D despite not being part of Team USA after a failed drug test , Sha 'Carri Richardson made a reappearance yesterday in one for Beats by Dre punctuated by a new song by Kanye West. With her long fingernails, her long eyelashes and her crisp hair, Richardson pointed out thatOlympian or not, she is one of the most electrifying style icons of 2021.
This style, which was called " extra "(in a good way), is a celebration of aesthetic excess." Being 'too much' is an important act of self-control, of Self-expression and assertiveness, "says Eric Darnell Pritchard, professor in the Department of English at the University of Arkansas (who uses the pronoun they). Pritchard says this visual statement of 'above' also plays out as an important statement about the black femininity agency. "We see it in Richardson 's statement ' I'm THAT girl 'but we also see it in her aesthetic. It is imperative that women noires do it and are supported to do it because it is not a space which is freely given to them in the world. "
Another aspect that is nurtures in Richardson's unique aesthetic is his hometown of Dallas, Texas. "I think there is a southern sensibility and pride in his style aesthetic," explains the fashion historian Darnell-Jamal Lisby. "From her hair, nails, outfit and demeanor, the desire to visually spark dynamism through personal style is southern to bo ne.
Pritchard says this location is synonymous with celebrations of black beauty. "The southern United States has played an important role in illustrating the beauty of expressive cultures that are decidedly black," they say, "especially where darkness intersects with self-expression of those who are poor or of the working class ". p class = "dcr-mssdj5 "> Placing its style in the canon of black pop culture icons, he references Missy Elliott and the characters Nisi (Halle Berry) and Mickey (Natalie Desselle Reid) in the 1997 film B * A * P * S, where the characters dressed. flamboyantly. "Also consider Coko's extra red nails from SWV and Lil 'Kim, with his nails decorated like hundred dollar bills ", says Pritchard.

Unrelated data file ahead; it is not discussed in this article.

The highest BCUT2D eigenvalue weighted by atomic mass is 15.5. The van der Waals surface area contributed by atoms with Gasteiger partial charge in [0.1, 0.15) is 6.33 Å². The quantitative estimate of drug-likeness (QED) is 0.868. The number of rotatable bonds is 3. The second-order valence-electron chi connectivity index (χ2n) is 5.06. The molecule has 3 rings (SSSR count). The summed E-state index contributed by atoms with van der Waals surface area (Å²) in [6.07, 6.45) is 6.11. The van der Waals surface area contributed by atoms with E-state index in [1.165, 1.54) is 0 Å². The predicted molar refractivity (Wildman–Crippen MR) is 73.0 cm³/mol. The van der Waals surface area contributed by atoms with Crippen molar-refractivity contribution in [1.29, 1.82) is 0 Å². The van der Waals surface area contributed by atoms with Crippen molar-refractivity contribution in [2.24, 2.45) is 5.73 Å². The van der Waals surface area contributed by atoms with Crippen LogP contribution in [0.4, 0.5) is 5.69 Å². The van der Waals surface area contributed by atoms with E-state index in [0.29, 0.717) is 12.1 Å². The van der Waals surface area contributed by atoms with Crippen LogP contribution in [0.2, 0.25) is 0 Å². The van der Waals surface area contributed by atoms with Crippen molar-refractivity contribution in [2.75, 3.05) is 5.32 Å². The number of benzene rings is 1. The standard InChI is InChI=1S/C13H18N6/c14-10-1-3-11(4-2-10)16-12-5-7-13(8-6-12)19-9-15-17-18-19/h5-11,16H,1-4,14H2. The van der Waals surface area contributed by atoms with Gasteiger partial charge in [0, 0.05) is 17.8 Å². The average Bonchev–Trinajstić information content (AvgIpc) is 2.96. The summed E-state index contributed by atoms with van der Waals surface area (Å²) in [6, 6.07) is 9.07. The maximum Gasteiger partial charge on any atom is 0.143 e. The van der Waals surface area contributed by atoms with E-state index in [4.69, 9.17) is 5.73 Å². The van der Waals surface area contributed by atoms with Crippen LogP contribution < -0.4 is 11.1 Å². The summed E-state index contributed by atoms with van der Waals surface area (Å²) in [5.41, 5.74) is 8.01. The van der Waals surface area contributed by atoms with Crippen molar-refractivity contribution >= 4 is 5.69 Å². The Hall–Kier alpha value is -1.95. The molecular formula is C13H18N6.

Richardson also visually connects to the pioneer of athletic fashion Florence Griffith Joyne r (Flo-Jo) who lit up the Olympics in 88. "Flo Jo is the direct reference here," says Lisby. "With her exuberant, flashy and beautiful costumes and highly decorated nails, which ranged from four to six inches, she was entirely herself as a black woman.
Griffith Joyner created her own visual image of herself, realizingthe larger than life, "like a superhero " as Lisby calls it, which she got by designing her own outfits. She was also a nail technician (she supported herself by working in a salon while training for the 1988 Olympics), so she had a professional understanding of how her nail art was presented in public. "Her style was all about self-control: doing the job she came to do, but asserting her belonging while doing it.
Like Joyner, Richardson uses fashion as a tool for representation. "Flo Jo laid the groundwork: using style as a way to culturally connect with their sporting art and to visually remain a voice for the communities they represent," Lisby explains.
Griffith Joyner was criticized for her style on the runway, at the time she said people thought shewas famous - the legged outfit was "shocking". Dr Pritchard believes the way Richardson's style has been received is indicative of how far a black woman has come to be fully herself in the public eye.
" Flo -Jo took a lot of hindsight back then, "they say," with racist, classist and misogynistic comments. The way people react to Sha 'Carri Richardson will tell. long down the road and not by black women able to occupy that space without mocking. The support Richardson received after his drug test, from Roxane Gay as well as industry, suggest at least some progress.